Top 4 Dangers of Steam Systems
Steam systems rely on dozens of moving parts to operate properly. If even one piece of an asset malfunctions, it could spell disaster for a facility.
Here are the top four dangers of steam systems and how to prevent them:
1. Slips and falls
One of the biggest hazards of any steam system is the risk of injury to employees due to slip and fall hazards. On a national scale, slips and falls account for an estimated $70 billion in workers’ compensation and medical bills, according to the Centers For Disease Control and Prevention. This data is supported by research from Martindale-Nolo, which found that the average cost of a workers’ compensation claim for a slip-and-fall accident is between $17,200 and $27,500.
Prevention tips: Preventive maintenance of steam systems is one of the best ways to prevent slips and falls at a facility. When condensate is released into the atmosphere, it can quickly make the floor slick. Using ultrasound technology, inspectors can pinpoint small leaks before they would otherwise be visible to the naked eye. Then, maintenance staff can take action to repair aging assets before they become a problem. Likewise, slip-resistant footwear can protect employees from hard-to-spot hazards in low-light environments.
Corroded valves and pipes will decrease the entire system’s efficiency.
2. Steam leaks
In addition to causing slipping hazards, steam leaks can lead to abnormally warm pipes and ambient temperatures, making the facility unsafe for workers. This problem is especially apparent in low-pressure steam systems where feedwater must be heated past the boiling point. Burns caused by steam can severely injure workers and reduce efficiency over the long term.
Prevention tips: Assuring steam traps are functional is one of the top ways to reduce the risk of dangerous leaks. The Ultraprobe® 100 and Ultraprobe® 3000 are great options for assessing steam traps and preventing asset failure. Both products are easy to use and absolutely essential for facilities managers who want to keep workers safe and control resource costs at the same time.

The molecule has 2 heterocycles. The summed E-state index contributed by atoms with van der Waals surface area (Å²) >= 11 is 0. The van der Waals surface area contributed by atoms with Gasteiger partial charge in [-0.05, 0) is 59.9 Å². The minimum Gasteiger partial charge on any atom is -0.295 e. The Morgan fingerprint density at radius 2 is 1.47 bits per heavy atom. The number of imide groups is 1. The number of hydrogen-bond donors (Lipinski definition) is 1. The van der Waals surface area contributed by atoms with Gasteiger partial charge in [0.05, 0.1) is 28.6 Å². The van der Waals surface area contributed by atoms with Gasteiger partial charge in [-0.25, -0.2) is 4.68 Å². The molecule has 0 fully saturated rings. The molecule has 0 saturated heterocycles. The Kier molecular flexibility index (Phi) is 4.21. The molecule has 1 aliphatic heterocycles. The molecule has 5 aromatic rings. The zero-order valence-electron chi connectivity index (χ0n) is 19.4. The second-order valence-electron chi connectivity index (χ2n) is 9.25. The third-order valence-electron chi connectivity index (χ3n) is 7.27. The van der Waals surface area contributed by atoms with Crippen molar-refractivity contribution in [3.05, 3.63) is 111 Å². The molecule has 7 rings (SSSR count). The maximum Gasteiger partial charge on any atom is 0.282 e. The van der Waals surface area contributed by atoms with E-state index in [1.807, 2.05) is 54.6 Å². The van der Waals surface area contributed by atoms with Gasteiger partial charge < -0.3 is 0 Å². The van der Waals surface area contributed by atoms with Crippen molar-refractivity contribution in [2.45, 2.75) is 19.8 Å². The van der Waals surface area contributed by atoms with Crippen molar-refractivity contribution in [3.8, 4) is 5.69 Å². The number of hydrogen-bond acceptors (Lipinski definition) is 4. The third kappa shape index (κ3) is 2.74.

3. Ruptured pipes
A ruptured steam pipe is a serious problem with the potential to cause bodily harm and serious financial risk. When a steam trap fails in the closed position, it can cause condensate to back up, increasing pressure levels and causing water hammer. Steam traps aren’t the only culprit, either. Poor maintenance of steam systems can also lead to pipe and valve corrosion, two more precursors to pipe rupture.
“Ultrasonic technology spots leaks before they become a problem.”
Prevention tips: Traps and valves should be monitored regularly for signs of anomalies. The Ultraprobe® 2000 can be adapted to test almost any problem in operating equipment, reducing downtime and diagnosing problems before they become safety risks. The Ultraprobe® 9000 does all that and more, allowing technicians to store data directly on the device and download the information via USB for easy reporting.
4. Financial loss
If a steam system has never been inspected and isn’t subject to a recurring maintenance program, upwards of 50 percent of the system’s steam traps could be failed or blowing live steam. That unused energy can severely cut into a facility’s operating costs. Managers who want to control costs and conserve precious resources need to implement a preventive maintenance system to protect their assets and employees.
Prevention tips: A annual inspection of a steam system can reduce trap and valve failures by half, and more frequent preventive maintenance will increase efficiency accordingly. Ultimately, the size of a facility and its access to resources will determine the optimal maintenance schedule. For optimal efficiency, the Ultraprobe® 15000 features state-of-the-art technology that takes an entire ultrasonic condition monitoring laboratory and puts it all in a single tool.